Hezbollah, the Lebanese Shi’ite organization, which is the most significant Iranian proxy in the war in Syria is also deeply sinking in the Syrian mud. According to the most cautious estimations — some 1,000 of its elite fighters have been killed and thousands have been wounded in the war. As a result, Hezbollah is facing growing anger and increasing discontent among the Shi’ites in Lebanon for the death of their sons in a war they never wanted to be a part of. There are increasing reports of Hezbollah militants refusing to go back to Syria and recruiting new militants for the war is becoming increasingly difficult.
Some analysts surmise, that as a result of their dire situation, the Iran-Assad axis has acquiesced in relinquishing control over most parts of Syria – and is alternatively striving to establish an ‘Alawite protectorate — “‘Alawistan” if you wish — in western Syria as its power base. However, achieving that goal seems to be more and more difficult — the likelihood of the establishment of an “’Alawistan,” let alone its endurance, is highly questionable for a number of reasons:
First, Iran’s ability to send significant military reinforcement to Syria is doubtful; as mentioned earlier, in December 2015 according Western military sources, Iran is substantially withdrawing its forces from Syria.
Second, it is doubtful that Hezbollah could secure the southern side of such entity. Hezbollah’s limited manpower does not allow it to stretch its forces along dozens of miles, and at the same time, thwart the growing threats of revenge from Sunni Syrian and non-Syrian rebel groups already operating along the Lebanese-Syrian border.
Third, should such an entity be established, it will be surrounded from the north, east, and southeast by hostile Sunni forces. As a fact, ‘Alawite communities along the Syrian coast are already exposed to daily rocket attacks by the rebels. Iran and Hezbollah cannot secure the ‘Alawites for long.
Ironically, the only buffer zone between the Syrian ‘Alawites and vengeful Syrian Sunnis are the Russians, who are currently located in western Syria, and the Sunni Arab states and Turkey who can restrain the ravenous Syrian Sunnis.
Desperate and running out of possibilities and steam – the Iran-Assad axis approached Russia for its help to save Assad and thus ensuring Iran’s continuing dominance in Syria, and its substantial influence in Lebanon.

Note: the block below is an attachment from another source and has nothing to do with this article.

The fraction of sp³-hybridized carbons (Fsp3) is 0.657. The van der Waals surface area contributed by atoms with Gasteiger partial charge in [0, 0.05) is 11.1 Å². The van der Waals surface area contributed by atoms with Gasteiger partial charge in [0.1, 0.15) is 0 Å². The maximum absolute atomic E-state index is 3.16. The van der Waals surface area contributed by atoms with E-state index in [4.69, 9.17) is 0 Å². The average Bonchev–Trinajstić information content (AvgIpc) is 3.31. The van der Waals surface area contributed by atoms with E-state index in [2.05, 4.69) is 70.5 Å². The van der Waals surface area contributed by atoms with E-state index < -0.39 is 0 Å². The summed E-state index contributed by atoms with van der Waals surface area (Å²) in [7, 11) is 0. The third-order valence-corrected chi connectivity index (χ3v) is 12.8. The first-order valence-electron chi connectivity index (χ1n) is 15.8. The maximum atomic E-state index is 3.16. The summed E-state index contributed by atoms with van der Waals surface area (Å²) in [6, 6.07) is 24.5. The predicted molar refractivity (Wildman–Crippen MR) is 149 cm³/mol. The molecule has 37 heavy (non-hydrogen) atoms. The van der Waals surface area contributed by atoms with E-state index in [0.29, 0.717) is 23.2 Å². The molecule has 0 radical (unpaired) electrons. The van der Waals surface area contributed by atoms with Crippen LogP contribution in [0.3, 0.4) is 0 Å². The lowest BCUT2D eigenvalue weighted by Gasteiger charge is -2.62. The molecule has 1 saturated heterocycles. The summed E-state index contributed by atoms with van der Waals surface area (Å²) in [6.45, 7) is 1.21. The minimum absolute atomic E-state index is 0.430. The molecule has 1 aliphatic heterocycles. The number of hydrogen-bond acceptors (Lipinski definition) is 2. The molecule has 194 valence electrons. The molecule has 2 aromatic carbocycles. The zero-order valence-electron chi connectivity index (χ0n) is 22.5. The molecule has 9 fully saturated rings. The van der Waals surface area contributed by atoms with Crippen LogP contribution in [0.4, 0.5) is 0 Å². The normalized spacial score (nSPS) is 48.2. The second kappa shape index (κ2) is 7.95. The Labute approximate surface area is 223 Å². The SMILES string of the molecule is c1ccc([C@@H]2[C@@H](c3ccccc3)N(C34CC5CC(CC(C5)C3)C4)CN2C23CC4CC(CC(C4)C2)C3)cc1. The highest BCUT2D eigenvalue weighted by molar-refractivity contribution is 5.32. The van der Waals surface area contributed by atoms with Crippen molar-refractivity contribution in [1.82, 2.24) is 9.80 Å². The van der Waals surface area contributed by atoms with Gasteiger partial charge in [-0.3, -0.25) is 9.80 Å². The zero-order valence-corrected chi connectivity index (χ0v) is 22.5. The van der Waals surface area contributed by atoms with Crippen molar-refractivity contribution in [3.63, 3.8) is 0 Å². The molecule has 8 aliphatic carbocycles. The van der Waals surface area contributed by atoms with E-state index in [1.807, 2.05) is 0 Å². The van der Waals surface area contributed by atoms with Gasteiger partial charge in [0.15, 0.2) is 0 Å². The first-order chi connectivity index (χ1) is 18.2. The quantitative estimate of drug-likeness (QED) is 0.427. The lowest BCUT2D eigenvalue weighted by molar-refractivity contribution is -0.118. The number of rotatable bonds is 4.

If that is the case, the question is — with all of the challenges their involvement in Syria would pose, some of which I outlined above — why did Russia agree? What’s in it for Russia?
The answer is simple — but important. Russian President, Vladimir Putin identified a strategic opportunity to resume Russia’s presence in the Mediterranean. In 2015, forty years after it lost its major stronghold in the Middle East in Egypt, Russia has returned to the Middle East through the Syrian door. The bear is back in the sad Middle East Circus — and he is back to stay .
Russian’s resumed presence in the eastern Mediterranean offers the country valuable dividends. A Russian stronghold near major arenas of instability like Iraq, Lebanon and Syria; and in proximity to the massive gas reserves discovered in the eastern basin of the Mediterranean Sea; and at Europe’s southern doorstep, provides Russia a useful card in the global balance of power. Simply put — the war in Syria serves Putin’s vision to make Russia — again — a leading global player and power.
For the crumbling Iran-Assad axis Russia’s support has a price tag, as their interests will be largely subdued to Russia’s interests — which are not exactly identical to Iran’s. A clear manifestation of this can be seen when it comes to another regional player — Israel.
Over the past 30 years, Iran, under the slogan of Al- Muqawama — “The Resistance” — whose goals are — an alternate world order in the spirit of radical Islam, the eradication of Western influence in the region, and most importantly, the unrelenting struggle against Israel until it is annihilated — has skillfully developed an arsenal of allies like Syria and proxies like the Shi’ite Hezbollah in Lebanon and the Palestinian Sunni Hamas and Islamic Jihad (IJIP) in the Gaza Strip. This alliance is called the Axis of Resistance and it is the card used by Iran to expand its influence in the region.